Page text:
During my first year as a Teaching Fellow, I’ve done a number of pedagogy-related posts, covering student preparation, undergraduate writing, and lecturing. Having finished that first year, I have found myself thinking about different approaches I’ve witnessed to assigning readings. The question I have is: What is the best approach to assigning undergraduate reading?
It seems to me there are two aspects related to that question. First, what is the right split between primary and secondary sources? And, second, what is an ideal number of pages? Of course, the answers to these questions will vary according to the type of course. So, I will address them for a mid-level history lecture course (think: 200 or 300) with a corresponding discussion section.
So, what is the right split between primary and secondary sources? As historians, I think it is our natural instinct to want to expose students to as many primary sources as possible. Indeed, I have seen syllabuses that are almost all primary sources. I am, of course, not going to play the contrarian here. Primary sources are (or should be) integral to any undergraduate history course. But, in discussion sections, I have found myself with two primary goals: introduce students to the concept of historiography and the practice of history. And what I have found—in my admittedly limited experience—is that each is integral to the other.
After students have been introduced to the concept of historiography, i.e., that historians continually develop alternative interpretations of the same events and sources, and that that is totally valid, they seem much more willing and open to thinking creatively about primary sources. Once they know that they’re not looking at this document or image for the “right” answer because no such answer exists, they seem to become more willing to take what otherwise might have seemed to be an intellectual risk. Similarly, once students have looked at the same primary source and come up with different ideas about it, they become much more sympathetic in dealing with opposing historiographical interpretations.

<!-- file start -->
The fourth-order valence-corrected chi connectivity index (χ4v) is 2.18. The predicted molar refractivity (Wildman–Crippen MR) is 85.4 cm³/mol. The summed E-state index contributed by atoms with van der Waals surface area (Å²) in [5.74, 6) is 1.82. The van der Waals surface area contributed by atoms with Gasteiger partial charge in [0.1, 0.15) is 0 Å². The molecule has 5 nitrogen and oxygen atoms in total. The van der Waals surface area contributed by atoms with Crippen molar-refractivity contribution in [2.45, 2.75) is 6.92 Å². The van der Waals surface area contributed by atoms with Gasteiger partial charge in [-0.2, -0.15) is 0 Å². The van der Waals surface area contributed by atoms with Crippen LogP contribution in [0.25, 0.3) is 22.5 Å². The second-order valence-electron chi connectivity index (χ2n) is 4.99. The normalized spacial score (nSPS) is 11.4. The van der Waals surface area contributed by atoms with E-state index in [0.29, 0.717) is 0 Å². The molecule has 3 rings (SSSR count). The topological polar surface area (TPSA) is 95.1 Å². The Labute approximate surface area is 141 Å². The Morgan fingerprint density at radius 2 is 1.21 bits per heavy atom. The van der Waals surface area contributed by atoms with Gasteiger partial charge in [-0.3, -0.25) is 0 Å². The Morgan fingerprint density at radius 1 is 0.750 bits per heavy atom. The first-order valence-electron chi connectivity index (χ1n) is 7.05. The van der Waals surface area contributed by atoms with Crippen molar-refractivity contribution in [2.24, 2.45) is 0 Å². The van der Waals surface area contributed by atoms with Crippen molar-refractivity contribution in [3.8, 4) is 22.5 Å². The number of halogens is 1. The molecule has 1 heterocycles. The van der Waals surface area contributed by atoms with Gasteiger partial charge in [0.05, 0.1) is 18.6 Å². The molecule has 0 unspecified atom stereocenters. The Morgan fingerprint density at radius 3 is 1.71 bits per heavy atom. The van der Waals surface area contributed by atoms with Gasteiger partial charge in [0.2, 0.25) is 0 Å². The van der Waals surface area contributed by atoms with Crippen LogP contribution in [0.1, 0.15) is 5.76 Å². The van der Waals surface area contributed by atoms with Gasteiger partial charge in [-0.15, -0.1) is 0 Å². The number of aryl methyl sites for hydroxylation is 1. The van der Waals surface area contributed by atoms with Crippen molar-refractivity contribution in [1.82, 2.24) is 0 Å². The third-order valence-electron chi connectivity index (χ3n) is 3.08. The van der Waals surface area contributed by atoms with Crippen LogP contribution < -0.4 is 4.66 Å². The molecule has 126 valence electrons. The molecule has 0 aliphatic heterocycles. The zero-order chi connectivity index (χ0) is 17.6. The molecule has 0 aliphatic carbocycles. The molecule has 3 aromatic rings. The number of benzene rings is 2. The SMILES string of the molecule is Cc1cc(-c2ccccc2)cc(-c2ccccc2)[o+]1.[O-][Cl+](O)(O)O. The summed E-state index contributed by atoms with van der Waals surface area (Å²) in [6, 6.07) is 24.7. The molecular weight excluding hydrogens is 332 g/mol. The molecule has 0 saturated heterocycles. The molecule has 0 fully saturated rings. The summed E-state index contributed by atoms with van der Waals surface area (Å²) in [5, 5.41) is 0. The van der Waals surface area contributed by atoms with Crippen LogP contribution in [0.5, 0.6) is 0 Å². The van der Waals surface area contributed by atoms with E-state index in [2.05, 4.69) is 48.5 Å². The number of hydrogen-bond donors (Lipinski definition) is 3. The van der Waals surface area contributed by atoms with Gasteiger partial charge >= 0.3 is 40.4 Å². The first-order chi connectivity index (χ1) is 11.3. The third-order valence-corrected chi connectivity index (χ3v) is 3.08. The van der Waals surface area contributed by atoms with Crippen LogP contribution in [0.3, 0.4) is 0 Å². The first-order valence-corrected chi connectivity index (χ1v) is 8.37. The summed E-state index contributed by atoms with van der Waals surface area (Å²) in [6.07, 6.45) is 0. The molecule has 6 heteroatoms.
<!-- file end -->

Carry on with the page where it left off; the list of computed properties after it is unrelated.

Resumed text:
From my own experience and syllabuses I have seen online, there does seem to be less of a propensity for foregrounding historiographical debates among the assigned reading. Of course, that may simply be a false impression, but I took a number of American Revolution courses as an undergraduate and none tried to engage the students with the historiography. Having taught the American Revolution last semester, I found that introducing students to the alternative interpretations within the historiography not only taught them the concept but also found them becoming more invested in their own positions on the course’s big questions.
The second question, again, is: what is the right amount of reading to assign? It is probably natural for junior faculty and graduate students to want to assign a large amount of reading. Or, perhaps, assign the largest amount of reading that you might plausibly expect the students would actually do, whether it be primary or secondary sources. That was my initial inclination when designing my own course syllabus back in the fall. Doing anything less might be seen as being soft or going too easy on undergraduates or, worse yet, underestimating their abilities or potential.
However, there is no denying that attention spans are contracting (and not just for students). We’ve all experienced the frustration of the post-question silence. Rather than fighting windmills because we have expectations of students that were formed from our own experience as students, I have found myself becoming more willing to think alternatively about this. Would I rather my students read a primary source of a few pages that they can definitely engage with and benefit from or would I rather assign them an entire 60-page 18th-century pamphlet because it makes me feel like a “better” teacher?
Now, of course, this is—in most real-world instances—a false dichotomy. Students should read Common Sense in its entirety. But I use this dichotomy to make a broader point about assigning reading. I think it’s worth asking ourselves when we’re creating a syllabus who the reading assignment we’ve chosen is primarily designed to benefit. I would argue that most contemporary students seem to benefit more (due to the increased likelihood of greater engagement both individually and collectively) from shorter, more targeted readings (in both primary and secondary sources).
As I said, my experience compared to many of our readers is limited. Hence, I trust you will let me know if that limited experience has led me to any suppositions, suggestions, or conclusions here that are wrong. And, as always, I am always interested to know how our readers approach these two questions.